So aside from that one entry, I missed most of national poetry writing month. But two days late won't hurt.
Our call to arms: the newly risen moon,
Her howl of provocation unrestrained.
We heed, haphazard: armor shed and strewn
along, familiar territory gained
with practiced hands, in earnest contours mapped,
two heartbeats shared like sonic booms resound
across the linen war zone, spirits rapt
with bliss inflicted, minds sensation-drowned.
But even we to sated dreams relent;
thus, white flag raised, we yield to deeper night.
With dawn's approach, She makes Her slow descent
until next She in mortals' blood ignite
the roiling taste for skin; with fresh desire
we'll charge once more and welcome friendly fire.
--English sonnet, October 2010
And here are two versions of the same-ish poem, written at very different times.
What the Moon Saw
Last night the moon seemed to say something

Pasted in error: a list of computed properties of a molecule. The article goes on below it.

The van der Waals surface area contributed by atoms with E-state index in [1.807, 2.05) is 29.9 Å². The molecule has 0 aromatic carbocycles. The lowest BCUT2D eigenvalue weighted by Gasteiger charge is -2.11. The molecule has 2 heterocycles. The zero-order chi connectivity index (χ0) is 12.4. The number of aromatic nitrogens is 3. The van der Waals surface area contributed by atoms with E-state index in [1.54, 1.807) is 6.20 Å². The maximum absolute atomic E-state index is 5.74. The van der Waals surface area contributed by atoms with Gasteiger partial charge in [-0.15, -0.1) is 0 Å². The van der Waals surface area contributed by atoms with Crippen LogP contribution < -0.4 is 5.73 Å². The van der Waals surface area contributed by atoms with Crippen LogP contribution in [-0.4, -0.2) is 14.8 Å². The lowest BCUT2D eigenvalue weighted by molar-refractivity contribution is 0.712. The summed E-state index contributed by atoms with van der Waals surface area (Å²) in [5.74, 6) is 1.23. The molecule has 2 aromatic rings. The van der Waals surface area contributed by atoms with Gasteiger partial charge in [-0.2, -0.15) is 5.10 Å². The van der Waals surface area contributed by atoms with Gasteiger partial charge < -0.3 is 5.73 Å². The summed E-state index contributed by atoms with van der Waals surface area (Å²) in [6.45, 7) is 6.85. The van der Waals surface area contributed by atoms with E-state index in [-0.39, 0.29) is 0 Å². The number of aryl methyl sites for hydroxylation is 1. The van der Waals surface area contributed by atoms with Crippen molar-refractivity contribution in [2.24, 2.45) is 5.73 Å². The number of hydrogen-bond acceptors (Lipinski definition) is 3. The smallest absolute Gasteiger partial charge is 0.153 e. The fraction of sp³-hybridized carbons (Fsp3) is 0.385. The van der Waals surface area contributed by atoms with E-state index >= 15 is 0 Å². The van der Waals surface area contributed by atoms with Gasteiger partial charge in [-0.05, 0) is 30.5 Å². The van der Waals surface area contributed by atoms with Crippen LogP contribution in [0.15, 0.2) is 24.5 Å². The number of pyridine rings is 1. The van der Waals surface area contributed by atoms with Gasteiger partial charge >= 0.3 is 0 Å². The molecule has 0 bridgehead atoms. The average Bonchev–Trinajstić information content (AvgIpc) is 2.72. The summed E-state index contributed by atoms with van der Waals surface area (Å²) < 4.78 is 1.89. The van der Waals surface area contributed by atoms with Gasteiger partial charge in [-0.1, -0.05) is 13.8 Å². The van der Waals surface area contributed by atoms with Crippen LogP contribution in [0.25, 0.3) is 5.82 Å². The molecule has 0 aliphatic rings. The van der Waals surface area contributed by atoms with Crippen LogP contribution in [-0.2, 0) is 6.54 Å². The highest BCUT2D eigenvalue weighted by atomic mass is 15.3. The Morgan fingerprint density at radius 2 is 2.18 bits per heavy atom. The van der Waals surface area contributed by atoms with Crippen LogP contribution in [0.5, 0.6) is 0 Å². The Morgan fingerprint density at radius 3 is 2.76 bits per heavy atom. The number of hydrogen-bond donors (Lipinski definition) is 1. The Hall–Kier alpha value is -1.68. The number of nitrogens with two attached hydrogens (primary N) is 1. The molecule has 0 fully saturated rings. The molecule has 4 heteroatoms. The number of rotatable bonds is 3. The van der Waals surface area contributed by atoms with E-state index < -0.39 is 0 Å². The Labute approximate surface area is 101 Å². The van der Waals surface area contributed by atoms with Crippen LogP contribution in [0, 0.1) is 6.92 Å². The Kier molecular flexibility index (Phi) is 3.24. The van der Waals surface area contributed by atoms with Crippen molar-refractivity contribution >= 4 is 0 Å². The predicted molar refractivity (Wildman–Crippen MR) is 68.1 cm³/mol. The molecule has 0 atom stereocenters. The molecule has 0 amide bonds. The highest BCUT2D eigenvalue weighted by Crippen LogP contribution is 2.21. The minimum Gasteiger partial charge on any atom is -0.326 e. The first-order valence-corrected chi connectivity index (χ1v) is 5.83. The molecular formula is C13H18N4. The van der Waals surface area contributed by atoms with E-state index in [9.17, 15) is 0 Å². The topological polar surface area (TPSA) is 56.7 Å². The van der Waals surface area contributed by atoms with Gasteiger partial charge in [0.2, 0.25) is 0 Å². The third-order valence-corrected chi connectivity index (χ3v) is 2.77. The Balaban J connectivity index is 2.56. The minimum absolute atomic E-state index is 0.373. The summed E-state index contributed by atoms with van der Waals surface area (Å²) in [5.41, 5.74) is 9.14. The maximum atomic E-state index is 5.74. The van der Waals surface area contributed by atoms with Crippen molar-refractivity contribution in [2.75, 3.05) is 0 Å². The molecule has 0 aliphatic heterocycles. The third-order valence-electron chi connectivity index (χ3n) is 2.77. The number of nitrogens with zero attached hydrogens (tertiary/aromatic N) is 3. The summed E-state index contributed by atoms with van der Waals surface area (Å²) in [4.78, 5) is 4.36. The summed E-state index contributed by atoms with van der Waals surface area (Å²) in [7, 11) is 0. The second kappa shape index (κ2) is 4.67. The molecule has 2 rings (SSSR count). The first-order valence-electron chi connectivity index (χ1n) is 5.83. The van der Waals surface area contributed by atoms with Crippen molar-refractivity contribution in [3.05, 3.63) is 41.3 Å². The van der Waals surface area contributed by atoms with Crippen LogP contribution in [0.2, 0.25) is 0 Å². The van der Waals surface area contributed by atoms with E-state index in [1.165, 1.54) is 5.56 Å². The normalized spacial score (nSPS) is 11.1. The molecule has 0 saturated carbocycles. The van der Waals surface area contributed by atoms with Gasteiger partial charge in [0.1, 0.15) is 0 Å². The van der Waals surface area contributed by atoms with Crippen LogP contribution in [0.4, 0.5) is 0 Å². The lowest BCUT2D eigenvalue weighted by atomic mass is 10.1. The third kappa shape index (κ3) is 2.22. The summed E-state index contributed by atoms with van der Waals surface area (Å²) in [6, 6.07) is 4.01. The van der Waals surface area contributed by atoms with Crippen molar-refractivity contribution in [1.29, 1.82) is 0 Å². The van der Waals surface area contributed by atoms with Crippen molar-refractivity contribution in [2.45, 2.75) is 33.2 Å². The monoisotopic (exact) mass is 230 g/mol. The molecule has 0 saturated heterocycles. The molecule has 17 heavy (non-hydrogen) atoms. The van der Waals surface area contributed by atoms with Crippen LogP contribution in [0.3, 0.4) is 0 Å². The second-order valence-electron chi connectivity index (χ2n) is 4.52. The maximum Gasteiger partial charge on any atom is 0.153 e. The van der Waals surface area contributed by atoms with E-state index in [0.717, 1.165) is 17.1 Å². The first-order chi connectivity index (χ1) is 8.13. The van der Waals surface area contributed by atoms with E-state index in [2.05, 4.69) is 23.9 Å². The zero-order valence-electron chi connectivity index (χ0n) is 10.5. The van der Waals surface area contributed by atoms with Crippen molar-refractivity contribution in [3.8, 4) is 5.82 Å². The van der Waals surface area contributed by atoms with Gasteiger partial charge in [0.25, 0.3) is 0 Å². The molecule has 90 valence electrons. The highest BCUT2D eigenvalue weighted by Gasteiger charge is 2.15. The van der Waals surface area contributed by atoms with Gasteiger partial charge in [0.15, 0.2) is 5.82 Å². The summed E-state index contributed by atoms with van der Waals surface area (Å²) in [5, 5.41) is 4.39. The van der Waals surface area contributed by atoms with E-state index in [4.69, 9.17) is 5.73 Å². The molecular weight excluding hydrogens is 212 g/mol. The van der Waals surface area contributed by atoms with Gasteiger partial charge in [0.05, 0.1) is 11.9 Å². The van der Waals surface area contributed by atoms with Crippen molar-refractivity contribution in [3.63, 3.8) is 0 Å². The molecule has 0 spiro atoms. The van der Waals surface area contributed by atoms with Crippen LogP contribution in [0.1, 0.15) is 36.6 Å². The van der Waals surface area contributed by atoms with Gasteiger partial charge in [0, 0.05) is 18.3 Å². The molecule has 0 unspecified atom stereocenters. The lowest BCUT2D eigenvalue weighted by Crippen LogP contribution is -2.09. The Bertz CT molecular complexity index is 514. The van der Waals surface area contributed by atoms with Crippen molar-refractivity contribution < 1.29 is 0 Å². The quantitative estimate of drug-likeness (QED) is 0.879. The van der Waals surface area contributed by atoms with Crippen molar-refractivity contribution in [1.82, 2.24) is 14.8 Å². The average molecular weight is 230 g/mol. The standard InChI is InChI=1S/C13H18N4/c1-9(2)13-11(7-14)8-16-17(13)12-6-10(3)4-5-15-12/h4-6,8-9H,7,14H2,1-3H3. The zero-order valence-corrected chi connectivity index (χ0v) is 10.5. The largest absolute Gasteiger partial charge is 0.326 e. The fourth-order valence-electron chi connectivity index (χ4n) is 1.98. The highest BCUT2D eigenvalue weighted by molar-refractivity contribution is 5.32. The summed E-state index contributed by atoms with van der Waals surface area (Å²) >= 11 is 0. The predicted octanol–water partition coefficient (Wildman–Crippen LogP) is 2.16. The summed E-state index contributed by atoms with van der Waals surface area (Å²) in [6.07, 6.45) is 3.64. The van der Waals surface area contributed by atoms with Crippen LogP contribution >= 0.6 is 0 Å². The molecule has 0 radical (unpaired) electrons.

As across the water we watched the city burn
Distant flames licked our sea-chilled heels
And our breath was as salty as the wind
Blood rushed louder than the surf
Sweeping us in its rolling embrace
Calling us to depths starry as the sky
Neither and both sinking and floating
Earthbound bodies learned gravity's dance
In the gauzy fingers of celestial light
Feeling only sand and skin
And a pulse shared by two
What the moon said we both failed to hear
--free verse, September 2009
What the Moon Saw (Revisited)
Last night, the moon seemed to say something
as across the water we watched the city burn.
Nicotine exhalations replaced the meaningful words
I'd promised myself to say.
Across the water the city burned,
its flames silenced by my roaring thoughts.
I'd promised you once
that being alone doesn't mean being lonely.
But the silent flames and my roaring thoughts
drown in the star-strewn waves,
hissing of loneliness without being alone.
Like the moon is pulled to the earth--
isolated in the star-strewn skies--
a victim of uncontrollable gravity,
my body, waning, is pulled to yours
with no hope of ever reaching.
So I, the willing victim to gravity,
replace meaningful words with nicotine sighs,
giving up hope of ever finding courage:
Last night, neither the moon nor I could say,
"Hold me closer."
--pantoum, November 2010